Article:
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“Bisphosphonates and the bone crew”
This is Dr Sandy from Spoonful of Science, helping you create better body chemistry.
In today’s video we will look at how bisphosphonates interact with your bone crew.
Your bones are a lot like the walls of your house, they continuously need to be touched up. To keep your bones in tip top shape, there are a team of renovators working on the bone building project.
The first set of guys on the bone crew, concentrate on cleaning things up.
They are officially known as the osteoclasts and their job is to clean all the grime off the bone, in preparation for the other half of the bone renovation team, the osteoblasts, who paint the primed surface with a fresh coat of bone paint.
The osteoblasts spruce up the bone the a fresh coat of a very special bone paint, which is made up of calcium plus a whole bunch of other goodies.
In a normal healthy person, both teams do their job methodically.
The osteoclasts give the bones a good rub down, cleaning off the junk.
The osteoblasts then build the bones back up by applying a fresh coat of paint.
Bone density, which is a measure of just how “thick” the bone is remains stable.
This perfect system can go awry. A bigger trigger for trouble, is when estrogen leaves, around menopause – the members of the painting crew, become a little lazy.
Other things that cause bone crew troubles are gut troubles and certain drugs, especially those that interfere with estrogen and acid suppression drugs.
So more bone is rubbed down than is built. The wear and tear is usually quite gradual…………. but the end result is lower bone density. When bone density is too low, bones are vulnerable to breaks – and the bone barer is diagnosed with osteoporosis.
So more bone is rubbed down than is built. The wear and tear is usually quite gradual…………. but the end result is lower bone density.
When bone density is too low, bones are vulnerable to breaks – and the bone barer is diagnosed with osteoporosis.
The family of drugs, most often prescribed to “fix” the problem are the bisphosphonates.
NOTE : Bisphosphonates are marketed at Actonel, Aredia, Boniva, Didronel, Fosamax, Reclast, Skelid and Zometa.
The way bisphosphonates help, is they “incapacitate” the osteoclasts. The guys who are responsible for scraping away the junk in preparation for the fresh coat of paint.
With the osteoclasts unable to do their job, the osteoblasts i.e. the painters soldier on. Painting over the “dirty” bone.
The initial result, is that bone density improves – because more layers of paint are being put on the bone.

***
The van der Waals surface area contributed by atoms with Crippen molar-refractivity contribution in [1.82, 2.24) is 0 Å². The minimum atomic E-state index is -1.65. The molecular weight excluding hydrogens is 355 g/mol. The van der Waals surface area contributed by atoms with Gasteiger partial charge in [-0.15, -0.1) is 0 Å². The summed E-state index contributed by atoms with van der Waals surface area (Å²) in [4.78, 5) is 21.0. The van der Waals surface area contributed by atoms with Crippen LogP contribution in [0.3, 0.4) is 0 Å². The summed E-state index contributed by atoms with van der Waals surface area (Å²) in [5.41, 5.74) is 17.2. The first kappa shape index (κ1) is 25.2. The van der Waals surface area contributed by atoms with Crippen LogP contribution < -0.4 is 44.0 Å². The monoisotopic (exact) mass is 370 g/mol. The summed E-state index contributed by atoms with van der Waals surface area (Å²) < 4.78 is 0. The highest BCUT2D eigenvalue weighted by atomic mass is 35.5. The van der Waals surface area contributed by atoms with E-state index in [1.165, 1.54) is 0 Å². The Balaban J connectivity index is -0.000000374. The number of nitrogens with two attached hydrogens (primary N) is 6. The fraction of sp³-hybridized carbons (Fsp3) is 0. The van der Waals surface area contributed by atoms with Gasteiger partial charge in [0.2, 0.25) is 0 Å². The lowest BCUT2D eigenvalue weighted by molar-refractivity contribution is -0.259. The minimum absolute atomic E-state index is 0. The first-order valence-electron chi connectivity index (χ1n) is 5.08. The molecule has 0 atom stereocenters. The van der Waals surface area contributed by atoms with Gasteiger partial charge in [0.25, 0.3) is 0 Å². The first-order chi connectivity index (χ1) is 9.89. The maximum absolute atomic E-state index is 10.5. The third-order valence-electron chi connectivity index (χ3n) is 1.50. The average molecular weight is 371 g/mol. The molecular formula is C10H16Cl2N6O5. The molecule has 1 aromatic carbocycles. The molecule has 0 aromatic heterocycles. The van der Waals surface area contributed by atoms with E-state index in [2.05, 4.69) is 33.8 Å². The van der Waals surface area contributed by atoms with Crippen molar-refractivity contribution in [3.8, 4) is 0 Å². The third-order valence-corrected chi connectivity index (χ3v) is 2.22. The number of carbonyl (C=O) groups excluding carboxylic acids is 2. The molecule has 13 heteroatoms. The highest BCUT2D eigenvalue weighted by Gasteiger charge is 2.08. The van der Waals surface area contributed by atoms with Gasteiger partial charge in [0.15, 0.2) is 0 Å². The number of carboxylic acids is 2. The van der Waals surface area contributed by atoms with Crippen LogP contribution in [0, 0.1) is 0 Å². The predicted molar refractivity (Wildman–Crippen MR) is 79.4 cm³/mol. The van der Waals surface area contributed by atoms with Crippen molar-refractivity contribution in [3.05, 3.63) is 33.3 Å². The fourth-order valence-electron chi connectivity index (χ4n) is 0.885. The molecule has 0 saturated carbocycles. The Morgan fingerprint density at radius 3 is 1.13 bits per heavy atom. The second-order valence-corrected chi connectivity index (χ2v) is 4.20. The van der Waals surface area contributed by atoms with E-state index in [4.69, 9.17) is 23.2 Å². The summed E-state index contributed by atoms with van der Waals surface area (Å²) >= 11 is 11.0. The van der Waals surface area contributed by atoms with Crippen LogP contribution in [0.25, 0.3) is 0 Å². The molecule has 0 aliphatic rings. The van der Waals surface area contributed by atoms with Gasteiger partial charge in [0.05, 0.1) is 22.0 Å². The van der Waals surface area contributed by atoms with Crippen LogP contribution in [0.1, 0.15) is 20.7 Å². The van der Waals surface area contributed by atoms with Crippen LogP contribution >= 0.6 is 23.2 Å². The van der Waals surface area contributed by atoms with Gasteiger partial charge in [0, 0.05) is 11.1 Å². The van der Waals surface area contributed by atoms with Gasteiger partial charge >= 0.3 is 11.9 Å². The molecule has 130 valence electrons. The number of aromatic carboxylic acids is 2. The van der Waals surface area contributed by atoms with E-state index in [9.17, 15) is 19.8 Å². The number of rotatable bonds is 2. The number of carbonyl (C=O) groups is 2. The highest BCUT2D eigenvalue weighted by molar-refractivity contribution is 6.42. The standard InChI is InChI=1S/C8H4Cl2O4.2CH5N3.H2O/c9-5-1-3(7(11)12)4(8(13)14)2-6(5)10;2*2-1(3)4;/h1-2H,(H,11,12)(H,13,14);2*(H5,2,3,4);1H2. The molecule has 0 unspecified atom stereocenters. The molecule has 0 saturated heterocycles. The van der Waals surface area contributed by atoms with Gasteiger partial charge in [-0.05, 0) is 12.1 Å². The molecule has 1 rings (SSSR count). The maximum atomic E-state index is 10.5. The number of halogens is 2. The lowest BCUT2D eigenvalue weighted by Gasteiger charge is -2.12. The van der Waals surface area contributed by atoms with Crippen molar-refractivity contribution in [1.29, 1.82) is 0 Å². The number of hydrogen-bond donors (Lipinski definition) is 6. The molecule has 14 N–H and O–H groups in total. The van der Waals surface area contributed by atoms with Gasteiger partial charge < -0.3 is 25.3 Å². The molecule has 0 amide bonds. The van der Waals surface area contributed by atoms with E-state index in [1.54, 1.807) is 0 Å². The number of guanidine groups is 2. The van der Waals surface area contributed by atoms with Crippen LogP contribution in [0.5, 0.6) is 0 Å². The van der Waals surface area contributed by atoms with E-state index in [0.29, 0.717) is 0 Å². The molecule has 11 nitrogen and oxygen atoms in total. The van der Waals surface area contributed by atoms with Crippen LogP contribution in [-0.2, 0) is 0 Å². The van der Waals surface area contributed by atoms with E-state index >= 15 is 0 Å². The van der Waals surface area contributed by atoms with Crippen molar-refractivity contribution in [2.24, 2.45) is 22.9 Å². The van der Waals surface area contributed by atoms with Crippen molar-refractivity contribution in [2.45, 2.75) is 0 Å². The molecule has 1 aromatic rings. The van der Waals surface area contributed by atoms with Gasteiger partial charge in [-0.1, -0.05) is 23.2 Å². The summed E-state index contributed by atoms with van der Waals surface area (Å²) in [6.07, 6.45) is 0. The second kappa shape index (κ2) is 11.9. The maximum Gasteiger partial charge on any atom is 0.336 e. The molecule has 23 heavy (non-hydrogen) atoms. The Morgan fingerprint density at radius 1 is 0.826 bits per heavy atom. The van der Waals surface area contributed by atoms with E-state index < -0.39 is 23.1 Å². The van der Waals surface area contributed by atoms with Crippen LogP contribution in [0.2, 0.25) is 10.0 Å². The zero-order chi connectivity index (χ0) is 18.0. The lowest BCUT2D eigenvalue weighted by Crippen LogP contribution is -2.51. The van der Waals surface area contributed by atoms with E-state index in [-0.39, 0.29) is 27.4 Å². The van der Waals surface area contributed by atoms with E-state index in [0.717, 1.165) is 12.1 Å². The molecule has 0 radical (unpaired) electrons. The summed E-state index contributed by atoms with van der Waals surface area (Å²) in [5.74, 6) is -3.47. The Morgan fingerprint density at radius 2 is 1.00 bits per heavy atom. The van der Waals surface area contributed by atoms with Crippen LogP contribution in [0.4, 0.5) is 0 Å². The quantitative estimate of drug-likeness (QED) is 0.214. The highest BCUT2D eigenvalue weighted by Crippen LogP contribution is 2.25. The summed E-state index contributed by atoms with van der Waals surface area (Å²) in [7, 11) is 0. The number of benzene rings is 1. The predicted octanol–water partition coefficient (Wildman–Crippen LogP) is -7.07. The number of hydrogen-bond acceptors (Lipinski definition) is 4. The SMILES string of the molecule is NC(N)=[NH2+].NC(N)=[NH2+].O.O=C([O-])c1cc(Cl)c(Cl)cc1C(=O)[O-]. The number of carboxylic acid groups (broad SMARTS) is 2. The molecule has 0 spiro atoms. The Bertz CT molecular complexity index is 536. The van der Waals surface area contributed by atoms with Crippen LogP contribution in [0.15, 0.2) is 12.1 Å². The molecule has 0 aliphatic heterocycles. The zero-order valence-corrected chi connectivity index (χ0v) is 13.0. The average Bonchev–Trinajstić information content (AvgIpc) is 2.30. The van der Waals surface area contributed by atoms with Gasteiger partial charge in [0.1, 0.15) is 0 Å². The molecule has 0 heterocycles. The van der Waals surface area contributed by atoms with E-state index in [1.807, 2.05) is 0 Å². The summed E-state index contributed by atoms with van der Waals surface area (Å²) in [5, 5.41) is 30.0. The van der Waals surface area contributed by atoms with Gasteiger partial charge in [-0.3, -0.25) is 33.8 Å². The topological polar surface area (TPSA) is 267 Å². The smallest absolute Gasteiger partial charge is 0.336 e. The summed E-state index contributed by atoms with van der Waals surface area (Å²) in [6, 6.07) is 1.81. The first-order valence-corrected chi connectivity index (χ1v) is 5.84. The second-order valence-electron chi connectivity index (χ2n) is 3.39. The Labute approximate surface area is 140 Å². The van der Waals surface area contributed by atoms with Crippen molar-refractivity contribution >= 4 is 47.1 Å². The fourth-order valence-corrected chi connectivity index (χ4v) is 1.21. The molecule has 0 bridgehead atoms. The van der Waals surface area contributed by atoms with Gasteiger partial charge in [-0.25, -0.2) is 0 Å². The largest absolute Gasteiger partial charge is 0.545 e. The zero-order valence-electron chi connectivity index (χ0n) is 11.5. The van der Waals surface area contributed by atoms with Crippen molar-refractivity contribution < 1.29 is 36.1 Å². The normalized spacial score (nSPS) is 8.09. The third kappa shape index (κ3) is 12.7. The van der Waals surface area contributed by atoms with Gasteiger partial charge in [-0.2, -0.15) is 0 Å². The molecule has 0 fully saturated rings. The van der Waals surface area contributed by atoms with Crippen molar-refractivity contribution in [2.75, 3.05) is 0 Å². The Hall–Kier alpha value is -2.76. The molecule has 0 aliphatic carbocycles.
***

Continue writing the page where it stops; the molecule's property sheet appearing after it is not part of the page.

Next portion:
But…. the trouble is, the paint is going onto a dirty surface.
When you paint over a dirty surface, it looks good shortly after the application of the coat of paint, but it doesn’t weather well. In a really short time, the painted object looks shabby and dirty because the fresh coat of paint peels off.
This is what is happening to bones treated with the bisphosphonates.
Initially, the bones are in fabulous shape because they’re a whole lot stronger, but over time, the inherent structural weaknesses, which can cause the bones to snap.
They typically snap in odd places.
So, using a bisphosphonate for a very long time ………… can mean the bone is not longer being protected, instead it is at risk.
So how long is a very long time ? Somewhere between 3 and 5 years.
What should you do ?
It is never a good idea to wake up one morning and STOP taking the medicines you have been prescribed.
But, if you have been taking a bisphosphonate for three or more years, it might be a good idea to have a chat with your doctor to explore your options.
Maybe it is time for a drug holiday. No, this is not a holiday sponsored by the drug company to some exotic destination – it is just taking a break from taking the pill. Doing this, gives the osteoclasts, the cleaners a chance to clean things up and get rid of all the “rough” spots.
Maybe it is time to try something new
Osteoporosis is for keeps – once your bones have begun disappearing, they’re weaker than they should be and you’re going to need to keep an eye on things. A broken bone can KILL and it often does.
That said, taking a bisphosphonate for the rest of your life…………… the risk-benefit profile shifts, the benefit becomes very small and the risk slowly increases.
Want to read the science behind this ……………. here is a good place to start.
Long term bisphosphonate use in osteoporotic patients; a step forward, two steps back. J Pharm Pharm Sci. (2012) 15(2):305-17. Salari P, Abdollahi M.
The article crunches the numbers on bisphosphonates and bone breaks.
Got friends or family taking a bisphosphonate to PROTECT their bones – share this video with them.
Want to know how to create better body chemistry ? Visit www.betterbodychemistry.com to learn more.
Interested in learning more about the chemistry behind stronger bones ?
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